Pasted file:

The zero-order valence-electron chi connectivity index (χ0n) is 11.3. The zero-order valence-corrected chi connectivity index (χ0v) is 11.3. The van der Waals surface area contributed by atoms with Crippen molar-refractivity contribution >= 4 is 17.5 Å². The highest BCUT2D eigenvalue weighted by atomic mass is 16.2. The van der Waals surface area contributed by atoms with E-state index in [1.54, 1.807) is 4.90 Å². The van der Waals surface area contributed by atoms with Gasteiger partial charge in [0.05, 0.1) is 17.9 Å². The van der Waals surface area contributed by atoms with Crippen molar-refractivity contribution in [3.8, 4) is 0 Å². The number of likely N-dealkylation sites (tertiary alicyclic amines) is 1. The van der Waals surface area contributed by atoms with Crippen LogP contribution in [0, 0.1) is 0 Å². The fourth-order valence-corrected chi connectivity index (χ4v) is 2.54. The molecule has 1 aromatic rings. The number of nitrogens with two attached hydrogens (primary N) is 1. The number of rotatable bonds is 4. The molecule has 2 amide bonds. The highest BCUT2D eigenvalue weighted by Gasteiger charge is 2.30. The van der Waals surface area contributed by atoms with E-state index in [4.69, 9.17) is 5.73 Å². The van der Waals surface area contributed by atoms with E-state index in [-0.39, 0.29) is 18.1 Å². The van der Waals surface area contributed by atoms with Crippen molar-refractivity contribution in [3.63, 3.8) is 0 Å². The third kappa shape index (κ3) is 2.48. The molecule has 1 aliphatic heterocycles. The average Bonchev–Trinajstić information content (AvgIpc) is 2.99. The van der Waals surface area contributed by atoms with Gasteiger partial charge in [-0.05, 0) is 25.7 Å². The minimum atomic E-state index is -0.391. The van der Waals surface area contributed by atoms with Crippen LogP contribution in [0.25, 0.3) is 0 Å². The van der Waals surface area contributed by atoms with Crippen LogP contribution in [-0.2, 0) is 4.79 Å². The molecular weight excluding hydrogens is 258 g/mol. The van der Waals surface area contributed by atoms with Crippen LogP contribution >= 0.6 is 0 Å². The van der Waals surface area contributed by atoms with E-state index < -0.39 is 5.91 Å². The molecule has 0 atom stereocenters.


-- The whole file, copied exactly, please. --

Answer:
The zero-order valence-electron chi connectivity index (χ0n) is 11.3. The zero-order valence-corrected chi connectivity index (χ0v) is 11.3. The van der Waals surface area contributed by atoms with Crippen molar-refractivity contribution >= 4 is 17.5 Å². The highest BCUT2D eigenvalue weighted by atomic mass is 16.2. The van der Waals surface area contributed by atoms with E-state index in [1.54, 1.807) is 4.90 Å². The van der Waals surface area contributed by atoms with Gasteiger partial charge in [0.05, 0.1) is 17.9 Å². The van der Waals surface area contributed by atoms with Crippen molar-refractivity contribution in [3.8, 4) is 0 Å². The number of likely N-dealkylation sites (tertiary alicyclic amines) is 1. The van der Waals surface area contributed by atoms with Crippen LogP contribution in [0, 0.1) is 0 Å². The fourth-order valence-corrected chi connectivity index (χ4v) is 2.54. The molecule has 1 aromatic rings. The number of nitrogens with two attached hydrogens (primary N) is 1. The number of rotatable bonds is 4. The molecule has 2 amide bonds. The highest BCUT2D eigenvalue weighted by Gasteiger charge is 2.30. The van der Waals surface area contributed by atoms with E-state index in [4.69, 9.17) is 5.73 Å². The van der Waals surface area contributed by atoms with E-state index in [-0.39, 0.29) is 18.1 Å². The van der Waals surface area contributed by atoms with Crippen molar-refractivity contribution in [3.63, 3.8) is 0 Å². The third kappa shape index (κ3) is 2.48. The molecule has 1 aliphatic heterocycles. The average Bonchev–Trinajstić information content (AvgIpc) is 2.99. The van der Waals surface area contributed by atoms with Gasteiger partial charge in [-0.05, 0) is 25.7 Å². The minimum atomic E-state index is -0.391. The van der Waals surface area contributed by atoms with Crippen LogP contribution in [0.25, 0.3) is 0 Å². The van der Waals surface area contributed by atoms with Crippen LogP contribution in [-0.2, 0) is 4.79 Å². The molecular weight excluding hydrogens is 258 g/mol. The van der Waals surface area contributed by atoms with Crippen LogP contribution >= 0.6 is 0 Å². The van der Waals surface area contributed by atoms with E-state index < -0.39 is 5.91 Å². The molecule has 0 atom stereocenters.